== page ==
Brueggemann is the same. In the thick of our numbness he exhorts us to awake. To understand that the life of Christ means a life of radical criticism – one which pierces numbness that authorises the status quo. To weep and mourn and feel the anguish for injustice and loneliness deep in our bones, crying out that all is not as it should be – but more than that, that it is not as it will be, and transformation begins here, today. Tables are overturned and a freedom song is heard somewhere over the crest of the hill.

This is stirring stuff, and it brings the lives of the prophets, the Psalmists, our brothers and sisters in the gospels and beyond, to wild life. It woke me up, that’s for sure. But what I love about Brueggemann and Kelley, these writers and believers is that they at the same time show us the other side of the coin. Brueggemann writes that after grief there ist – there must be – amazement. An amazement which enables us to carry the transformative power of redemption into our world, the world which God loves. For it is celebration which reminds a weary world that there is another way, ready, being birthed already, Immanuel.

Brueggemann recently said this in the light of the devastating verdict in Ferguson: ‘It is in the narratives and the psalms. Beginning with the Exodus narrative and the Elijah narrative and the Jesus narrative, they are all stories about public transformation that happened by courage of uncredentialed people. These kinds of narratives feed our imagination and give us energy and courage. As the civil rights movement of the 1960s and ‘70s understood, singing is a way to keep your nerve. If you think about the Song of Miriam or those dangerous songs (many of which are in the mouths of women) we are invited to join that kind of singing which is a refusal to accept the dominant definitions of reality. Such singing and storytelling is an insistence that there is another way to experience the world and there is another way to act in the world. These are very important models and authorizations for us.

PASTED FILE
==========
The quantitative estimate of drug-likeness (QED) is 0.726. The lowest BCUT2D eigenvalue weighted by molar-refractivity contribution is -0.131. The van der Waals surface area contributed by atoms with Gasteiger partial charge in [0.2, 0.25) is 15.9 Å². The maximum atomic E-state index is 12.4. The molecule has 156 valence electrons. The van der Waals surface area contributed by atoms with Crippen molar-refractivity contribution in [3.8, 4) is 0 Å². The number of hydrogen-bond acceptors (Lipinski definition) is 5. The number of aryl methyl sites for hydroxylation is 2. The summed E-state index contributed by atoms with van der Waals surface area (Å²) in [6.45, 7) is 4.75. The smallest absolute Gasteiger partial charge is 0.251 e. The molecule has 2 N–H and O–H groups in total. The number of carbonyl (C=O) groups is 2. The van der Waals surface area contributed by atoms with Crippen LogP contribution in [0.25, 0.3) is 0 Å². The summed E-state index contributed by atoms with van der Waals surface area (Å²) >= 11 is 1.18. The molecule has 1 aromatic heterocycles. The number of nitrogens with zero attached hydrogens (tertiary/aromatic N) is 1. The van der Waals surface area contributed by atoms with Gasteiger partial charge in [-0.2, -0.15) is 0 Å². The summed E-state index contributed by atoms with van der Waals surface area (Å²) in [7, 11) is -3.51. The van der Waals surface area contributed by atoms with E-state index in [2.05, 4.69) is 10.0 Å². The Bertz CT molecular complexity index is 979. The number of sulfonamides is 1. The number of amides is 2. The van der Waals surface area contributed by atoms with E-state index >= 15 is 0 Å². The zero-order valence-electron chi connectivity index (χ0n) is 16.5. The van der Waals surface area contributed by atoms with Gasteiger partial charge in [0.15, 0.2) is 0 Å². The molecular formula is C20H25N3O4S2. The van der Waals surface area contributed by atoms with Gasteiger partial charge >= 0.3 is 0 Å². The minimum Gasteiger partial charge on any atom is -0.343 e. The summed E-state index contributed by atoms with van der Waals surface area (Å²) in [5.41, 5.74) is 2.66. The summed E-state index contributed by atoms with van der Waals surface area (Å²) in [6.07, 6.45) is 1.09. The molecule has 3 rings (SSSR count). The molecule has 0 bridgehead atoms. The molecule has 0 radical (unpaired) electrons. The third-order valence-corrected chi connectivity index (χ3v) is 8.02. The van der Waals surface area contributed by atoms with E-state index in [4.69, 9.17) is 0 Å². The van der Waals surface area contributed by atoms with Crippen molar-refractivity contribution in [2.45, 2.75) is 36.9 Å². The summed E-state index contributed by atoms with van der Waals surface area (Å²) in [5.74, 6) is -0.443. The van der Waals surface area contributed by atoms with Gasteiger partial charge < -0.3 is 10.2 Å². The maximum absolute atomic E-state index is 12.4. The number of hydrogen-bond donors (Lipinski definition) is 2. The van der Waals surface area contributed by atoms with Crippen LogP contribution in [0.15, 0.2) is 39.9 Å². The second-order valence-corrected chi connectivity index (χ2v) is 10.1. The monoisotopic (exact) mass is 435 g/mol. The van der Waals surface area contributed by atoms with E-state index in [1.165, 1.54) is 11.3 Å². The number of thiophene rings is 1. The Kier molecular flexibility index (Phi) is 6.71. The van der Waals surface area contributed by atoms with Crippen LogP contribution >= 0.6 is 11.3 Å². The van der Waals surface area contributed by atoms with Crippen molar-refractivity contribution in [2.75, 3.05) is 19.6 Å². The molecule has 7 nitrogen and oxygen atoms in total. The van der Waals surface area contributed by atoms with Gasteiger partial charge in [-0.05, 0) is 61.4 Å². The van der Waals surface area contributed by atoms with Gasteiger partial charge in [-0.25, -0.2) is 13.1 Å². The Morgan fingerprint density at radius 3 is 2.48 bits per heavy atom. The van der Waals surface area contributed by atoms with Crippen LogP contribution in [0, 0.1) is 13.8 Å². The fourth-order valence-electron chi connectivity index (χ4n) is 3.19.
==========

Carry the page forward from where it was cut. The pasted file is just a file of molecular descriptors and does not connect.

Gradually I have found myself seeing the things which made me numb in a slightly different way. Pockets of redemption pop up as if out of nowhere, despite them having been there, turning orange, russet, then golden every day. Brueggemann, Kelley, the Autumn leaves remind me to be steadfast. To be patient and to begin beating my drum. To refuse to believe that this is it –for there is glory, yet, for today. There is redemption in the crunch and the damp. A song even in the longer, darker nights and the jostles for power and status. Stories to be told over steaming cups and in the corridors of corporate power.

As the days turn even shorter and I watch the last of the yellow leaves fall to nourish the ground for yet another season, I want to wrap that grandmother’s shawl tight around me. I want to be more like Autumn. I want to give our God the glory, even in the depth of the night.

Autumn kept me sane these past months, and I am grateful to her.

3 thoughts on “on autumn and brueggemann

  1. Your writing slays me, Naomi. It’s the first time I’ve had time to come here in months but such rich and deep thoughts, and speaking into my own season of life too, even if it looks very different to yours. These words will stay with me. Thank you friend xxx

  2. I am floored by your ability to weave together seemingly disparate topics with such insight and grace. You are my living inspiration to think more deeply, live more authentically, and embrace life more fully.